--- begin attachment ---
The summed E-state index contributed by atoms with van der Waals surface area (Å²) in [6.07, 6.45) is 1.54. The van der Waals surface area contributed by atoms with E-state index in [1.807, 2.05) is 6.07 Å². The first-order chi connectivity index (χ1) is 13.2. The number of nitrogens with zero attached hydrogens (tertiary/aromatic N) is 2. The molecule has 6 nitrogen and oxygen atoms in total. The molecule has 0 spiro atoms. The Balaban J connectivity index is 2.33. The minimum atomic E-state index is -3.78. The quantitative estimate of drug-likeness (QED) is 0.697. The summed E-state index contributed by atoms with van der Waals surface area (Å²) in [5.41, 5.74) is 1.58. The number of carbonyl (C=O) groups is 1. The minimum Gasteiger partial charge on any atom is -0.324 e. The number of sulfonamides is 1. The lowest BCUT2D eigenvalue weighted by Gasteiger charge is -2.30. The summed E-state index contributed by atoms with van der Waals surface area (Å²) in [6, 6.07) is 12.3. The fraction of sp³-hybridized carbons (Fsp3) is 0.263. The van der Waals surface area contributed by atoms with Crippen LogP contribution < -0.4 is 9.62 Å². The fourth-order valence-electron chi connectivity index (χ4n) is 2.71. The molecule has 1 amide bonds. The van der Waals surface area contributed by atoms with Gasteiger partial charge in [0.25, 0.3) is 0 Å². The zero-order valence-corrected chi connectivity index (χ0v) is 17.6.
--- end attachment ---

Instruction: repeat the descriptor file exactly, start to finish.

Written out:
The summed E-state index contributed by atoms with van der Waals surface area (Å²) in [6.07, 6.45) is 1.54. The van der Waals surface area contributed by atoms with E-state index in [1.807, 2.05) is 6.07 Å². The first-order chi connectivity index (χ1) is 13.2. The number of nitrogens with zero attached hydrogens (tertiary/aromatic N) is 2. The molecule has 6 nitrogen and oxygen atoms in total. The molecule has 0 spiro atoms. The Balaban J connectivity index is 2.33. The minimum atomic E-state index is -3.78. The quantitative estimate of drug-likeness (QED) is 0.697. The summed E-state index contributed by atoms with van der Waals surface area (Å²) in [5.41, 5.74) is 1.58. The number of carbonyl (C=O) groups is 1. The minimum Gasteiger partial charge on any atom is -0.324 e. The number of sulfonamides is 1. The lowest BCUT2D eigenvalue weighted by Gasteiger charge is -2.30. The summed E-state index contributed by atoms with van der Waals surface area (Å²) in [6, 6.07) is 12.3. The fraction of sp³-hybridized carbons (Fsp3) is 0.263. The van der Waals surface area contributed by atoms with Crippen LogP contribution < -0.4 is 9.62 Å². The fourth-order valence-electron chi connectivity index (χ4n) is 2.71. The molecule has 1 amide bonds. The van der Waals surface area contributed by atoms with Gasteiger partial charge in [0.25, 0.3) is 0 Å². The zero-order valence-corrected chi connectivity index (χ0v) is 17.6.